Commentary

Abortion Lobby Is Back on Trial, as Legislators Once Again Hear the Case Against Fetal Tissue Trafficking and Experimentation

When it comes to fetal tissue research, the public deserves to know what sort of experiments scientists are conducting on their fellow man.

Nowhere is that more evident than the state of Pennsylvania.

In a Tuesday hearing centered around fetal experimentation, the Pennslyvania House Health Committee discussed the ethics of the practice, as well as the University of Pittsburgh’s alleged involvement in unethical experiments using the body parts of aborted babies.

The four witnesses at the hearing included a former abortionist, a Standford ethics professor, a University of Pittsburgh researcher and pro-life investigator David Daleiden.

The University’s Inhumane Experiments

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Last December, The Western Journal discussed with Daleiden the university’s controversial fetal-scalping experiments, detailed in an article published by Scientific Reports. To create “humanized mice,” scientists scalped children aborted at 18 to 20 weeks gestation and transplanted their skin onto rodents.

This does not appear to be the only time the university was caught conducting ethically questionable fetal experiments, however.

Another report published in 2012 by the university’s experimental surgeon, Dr. Jörg C. Gerlach, described the process of harvesting livers from 18 to 22-week-old babies delivered alive in late-term abortions.

The Need for Transparency in Fetal Experimentation Practices

Given the nature of these experiments, Daleiden believes that government officials should use their oversight authority to prevent unethical projects or “outright criminality within the fetal trafficking and fetal experimentation space.”

“There’s a major need for — I think, certainly for the commonwealth of Pennsylvania, but I mean also for, you know, for many other states around the country — there’s a real need for people to get serious about abortion crime,” Daleiden told The Western Journal.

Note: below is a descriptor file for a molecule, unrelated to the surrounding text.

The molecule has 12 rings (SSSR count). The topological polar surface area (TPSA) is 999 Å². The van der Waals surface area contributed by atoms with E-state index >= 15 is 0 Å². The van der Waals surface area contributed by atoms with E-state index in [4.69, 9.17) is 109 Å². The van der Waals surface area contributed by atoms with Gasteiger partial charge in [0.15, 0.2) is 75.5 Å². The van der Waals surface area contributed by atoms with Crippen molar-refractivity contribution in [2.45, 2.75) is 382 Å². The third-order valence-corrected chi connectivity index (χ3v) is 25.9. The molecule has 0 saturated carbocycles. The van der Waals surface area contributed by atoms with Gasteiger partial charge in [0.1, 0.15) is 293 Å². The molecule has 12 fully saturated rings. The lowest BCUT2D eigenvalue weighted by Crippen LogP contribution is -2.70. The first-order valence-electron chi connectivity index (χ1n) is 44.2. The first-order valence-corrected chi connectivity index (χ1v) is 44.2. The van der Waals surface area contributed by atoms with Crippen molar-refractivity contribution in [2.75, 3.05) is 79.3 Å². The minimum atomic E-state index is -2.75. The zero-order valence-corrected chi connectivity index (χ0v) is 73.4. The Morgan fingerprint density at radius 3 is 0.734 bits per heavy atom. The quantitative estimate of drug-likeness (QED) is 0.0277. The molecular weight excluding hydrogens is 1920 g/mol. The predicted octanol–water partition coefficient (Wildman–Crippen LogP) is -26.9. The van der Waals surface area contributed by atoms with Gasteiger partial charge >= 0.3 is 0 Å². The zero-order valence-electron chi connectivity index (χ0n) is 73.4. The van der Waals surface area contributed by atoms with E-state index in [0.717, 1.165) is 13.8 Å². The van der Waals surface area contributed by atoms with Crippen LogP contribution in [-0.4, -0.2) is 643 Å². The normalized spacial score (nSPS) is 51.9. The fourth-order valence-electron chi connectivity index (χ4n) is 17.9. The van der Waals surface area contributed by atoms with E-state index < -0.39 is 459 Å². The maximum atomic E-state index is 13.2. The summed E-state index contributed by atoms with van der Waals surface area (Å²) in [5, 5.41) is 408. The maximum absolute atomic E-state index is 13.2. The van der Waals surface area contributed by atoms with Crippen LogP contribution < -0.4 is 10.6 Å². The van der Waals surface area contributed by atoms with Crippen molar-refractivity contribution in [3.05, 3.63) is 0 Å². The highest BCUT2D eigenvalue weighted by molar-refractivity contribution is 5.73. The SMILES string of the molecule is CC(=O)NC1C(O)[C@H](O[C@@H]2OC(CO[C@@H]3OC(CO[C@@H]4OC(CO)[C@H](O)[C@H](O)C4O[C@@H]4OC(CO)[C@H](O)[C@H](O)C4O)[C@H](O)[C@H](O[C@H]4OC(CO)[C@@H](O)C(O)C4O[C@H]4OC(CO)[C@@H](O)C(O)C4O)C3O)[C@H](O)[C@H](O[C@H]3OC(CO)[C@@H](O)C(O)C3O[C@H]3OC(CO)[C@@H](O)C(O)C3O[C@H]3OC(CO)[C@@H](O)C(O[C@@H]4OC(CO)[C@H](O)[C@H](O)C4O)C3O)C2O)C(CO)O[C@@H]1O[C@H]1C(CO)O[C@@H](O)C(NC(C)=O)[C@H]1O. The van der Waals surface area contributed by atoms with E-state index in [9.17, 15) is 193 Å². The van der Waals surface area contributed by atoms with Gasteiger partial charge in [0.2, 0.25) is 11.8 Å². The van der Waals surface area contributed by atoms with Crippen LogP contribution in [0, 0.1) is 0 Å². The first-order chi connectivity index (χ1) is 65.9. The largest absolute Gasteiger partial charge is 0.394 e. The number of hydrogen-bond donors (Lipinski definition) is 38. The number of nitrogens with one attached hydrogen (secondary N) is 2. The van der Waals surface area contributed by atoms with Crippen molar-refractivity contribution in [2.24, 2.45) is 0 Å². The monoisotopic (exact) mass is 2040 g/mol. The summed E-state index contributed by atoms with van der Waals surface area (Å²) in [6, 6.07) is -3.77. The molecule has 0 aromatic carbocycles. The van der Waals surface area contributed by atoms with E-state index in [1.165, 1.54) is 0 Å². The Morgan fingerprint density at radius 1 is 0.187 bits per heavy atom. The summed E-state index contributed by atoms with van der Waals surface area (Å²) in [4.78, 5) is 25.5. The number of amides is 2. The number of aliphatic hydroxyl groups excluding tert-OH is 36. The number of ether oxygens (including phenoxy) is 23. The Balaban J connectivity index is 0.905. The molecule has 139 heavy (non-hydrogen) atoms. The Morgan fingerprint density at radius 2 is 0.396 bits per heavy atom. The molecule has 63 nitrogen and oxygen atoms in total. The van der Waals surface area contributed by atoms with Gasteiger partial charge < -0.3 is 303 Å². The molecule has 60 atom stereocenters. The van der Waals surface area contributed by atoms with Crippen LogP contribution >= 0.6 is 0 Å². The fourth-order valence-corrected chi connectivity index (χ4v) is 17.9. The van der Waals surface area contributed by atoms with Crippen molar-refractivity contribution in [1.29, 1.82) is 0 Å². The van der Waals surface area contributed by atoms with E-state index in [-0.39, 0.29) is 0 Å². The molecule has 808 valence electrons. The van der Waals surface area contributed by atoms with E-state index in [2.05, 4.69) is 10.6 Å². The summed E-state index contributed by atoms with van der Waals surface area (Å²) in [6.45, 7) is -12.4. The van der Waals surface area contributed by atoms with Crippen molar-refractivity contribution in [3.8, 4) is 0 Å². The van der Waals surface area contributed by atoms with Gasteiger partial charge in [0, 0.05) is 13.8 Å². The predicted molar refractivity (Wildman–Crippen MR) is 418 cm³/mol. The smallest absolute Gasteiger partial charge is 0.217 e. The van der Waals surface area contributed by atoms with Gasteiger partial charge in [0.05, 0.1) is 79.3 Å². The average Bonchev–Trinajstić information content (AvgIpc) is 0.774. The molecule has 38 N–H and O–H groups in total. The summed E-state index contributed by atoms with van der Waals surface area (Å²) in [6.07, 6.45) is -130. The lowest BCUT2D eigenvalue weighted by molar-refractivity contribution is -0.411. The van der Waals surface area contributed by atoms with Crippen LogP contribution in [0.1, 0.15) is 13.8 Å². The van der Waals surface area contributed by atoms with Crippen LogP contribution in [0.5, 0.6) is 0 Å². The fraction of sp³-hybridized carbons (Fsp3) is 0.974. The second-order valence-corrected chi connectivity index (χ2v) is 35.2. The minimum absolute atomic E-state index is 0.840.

“And about enforcing the law against abortion crime.”

In 2014, Daleiden and his Center for Medical Progress team uncovered what appears to be an illegal quid pro quo between the university and Planned Parenthood of Western Pennsylvania for fetal body parts.

According to CMP, abortionists at PPWP supply the aborted fetuses and, in return, the University of Pittsburgh sponsors the abortion vendor’s operations.

In a video released the day before the hearing, the pro-life media organization elaborated on the university’s alleged procurement relationship with Planned Parenthood, noting that many Planned Parenthood abortion providers even sit on the university’s OB/GYN faculty.

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The Western Journal reached out to the University of Pittsburgh via email to ask about its ties to Planned Parenthood but did not immediately receive a response.

The recent hearing, however, seemed like the ideal opportunity for legislators to demand transparency from the University of Pittsburgh about their fetal experiments, as well as the nature of their ties to the abortion industry.

Dr. Jeremy Rich, a neurologist and deputy director of research sent to testify on behalf of the University of Pittsburgh, could not answer specific questions related to fetal experimentation.

Does there need to be more transparency surrounding fetal experimentation?

The choice of representative seems odd, as the doctor admitted that he is not even directly involved in the university’s fetal experiment projects. The doctor also testified that the university just hired him this past January.

To Daleiden, however, the fact that the University of Pittsburgh did not send a witness who could testify about the nature of its experiments is “very telling.”